* Physical evidence is one of the most common types of evidence found at a crime scene. Physical evidence consists of the actual physical objects found at the scene. This can mean large items such as damaged cars, broken glass or smashed doors. It also includes items that are minuscule in size, such as hair or clothing fibers. An investigator may also collect weapons such as knives or guns, or fired bullets and spent casings. Depending on the scene, physical impressions may also be found, including tire tracks or footprints.
A suspected burglary may lead the investigator to look for tool marks on the doors or windows. Finally, physical evidence also includes fingerprints and lipstick impressions left on glasses or cigarettes. If it can be touched, picked up or moved it constitutes physical evidence. Trace Evidence * Trace evidence is a subset of physical evidence consisting of evidence so small it may not be readily apparent but is still found in a sufficient quantity to be measured. Often a microscope or ultraviolet light may be needed to see the trace evidence.
Trace evidence can consist of trace amounts of blood found on a wall or on a knife blade. It may also include wood splinters from a bullet hole, or minute amounts of dirt on a pair of shoes. Biological * Biological evidence is any bodily fluid or other bodily tissue. Technological advances in the last 30 years have placed an increased emphasis on the collection of biological evidence at crime scenes. Through DNA testing, biological evidence can provide for a near-positive identification of the donor. Biological evidence may consist of blood, semen, bone fragments, skin, saliva or hair.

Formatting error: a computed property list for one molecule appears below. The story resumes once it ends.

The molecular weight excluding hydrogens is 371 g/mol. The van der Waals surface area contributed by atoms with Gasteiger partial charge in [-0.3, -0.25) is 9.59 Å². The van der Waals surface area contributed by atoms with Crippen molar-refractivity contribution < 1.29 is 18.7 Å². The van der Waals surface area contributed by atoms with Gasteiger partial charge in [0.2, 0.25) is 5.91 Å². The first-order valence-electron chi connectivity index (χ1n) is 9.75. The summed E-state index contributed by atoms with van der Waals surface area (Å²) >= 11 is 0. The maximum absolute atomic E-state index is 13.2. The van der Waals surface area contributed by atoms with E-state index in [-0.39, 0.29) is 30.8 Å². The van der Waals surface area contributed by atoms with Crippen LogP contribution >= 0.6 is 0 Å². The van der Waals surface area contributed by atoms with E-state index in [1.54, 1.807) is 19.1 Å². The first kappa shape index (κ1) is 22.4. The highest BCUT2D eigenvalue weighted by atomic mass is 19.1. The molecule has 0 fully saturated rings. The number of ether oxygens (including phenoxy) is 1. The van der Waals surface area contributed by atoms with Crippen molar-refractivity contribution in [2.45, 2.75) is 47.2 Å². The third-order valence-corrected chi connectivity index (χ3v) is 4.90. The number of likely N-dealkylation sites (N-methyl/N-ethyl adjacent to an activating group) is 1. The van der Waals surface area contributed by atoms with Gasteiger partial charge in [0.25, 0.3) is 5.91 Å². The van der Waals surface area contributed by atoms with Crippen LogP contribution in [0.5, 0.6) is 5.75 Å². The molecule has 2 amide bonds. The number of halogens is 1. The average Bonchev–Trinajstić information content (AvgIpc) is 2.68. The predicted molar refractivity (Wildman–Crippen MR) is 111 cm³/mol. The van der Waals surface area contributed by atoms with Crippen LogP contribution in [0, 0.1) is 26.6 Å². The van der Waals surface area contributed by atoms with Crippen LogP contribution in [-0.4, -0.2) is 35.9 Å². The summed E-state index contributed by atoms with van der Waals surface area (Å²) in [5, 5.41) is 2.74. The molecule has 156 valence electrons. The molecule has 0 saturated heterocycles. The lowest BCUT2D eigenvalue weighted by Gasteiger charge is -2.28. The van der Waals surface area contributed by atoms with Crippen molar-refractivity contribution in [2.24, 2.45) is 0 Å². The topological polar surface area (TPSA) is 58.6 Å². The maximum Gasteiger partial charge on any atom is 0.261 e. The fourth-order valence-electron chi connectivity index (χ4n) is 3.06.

Drug Evidence * While drug evidence is technically physical evidence, it is usually classified by itself. Drug evidence consists of any legal or illegal substance controlled by law. The evidence may consist of large quantities of the drug, or trace amounts such as powder on a spoon or resin in a pipe. It also includes evidence of the use, ingestion, manufacture or distribution of controlled substances. Consequently, syringes, scales, pipes and plastic bags are considered drug evidence if they appear to have been used to ngest, manufacture or distribute drugs. Other Evidence * There are a variety of other types of evidence found or collected at a crime scene that may not fit into the other categories. Toxicology reports are used to determine what substances were in a person at the time of the crime. Crime scene reconstructions are performed at the scene to try and determine bullet trajectories or blood spatter. Interviews with witnesses, suspects and victims also constitute evidence, and most initial interviews occur at the crime scene.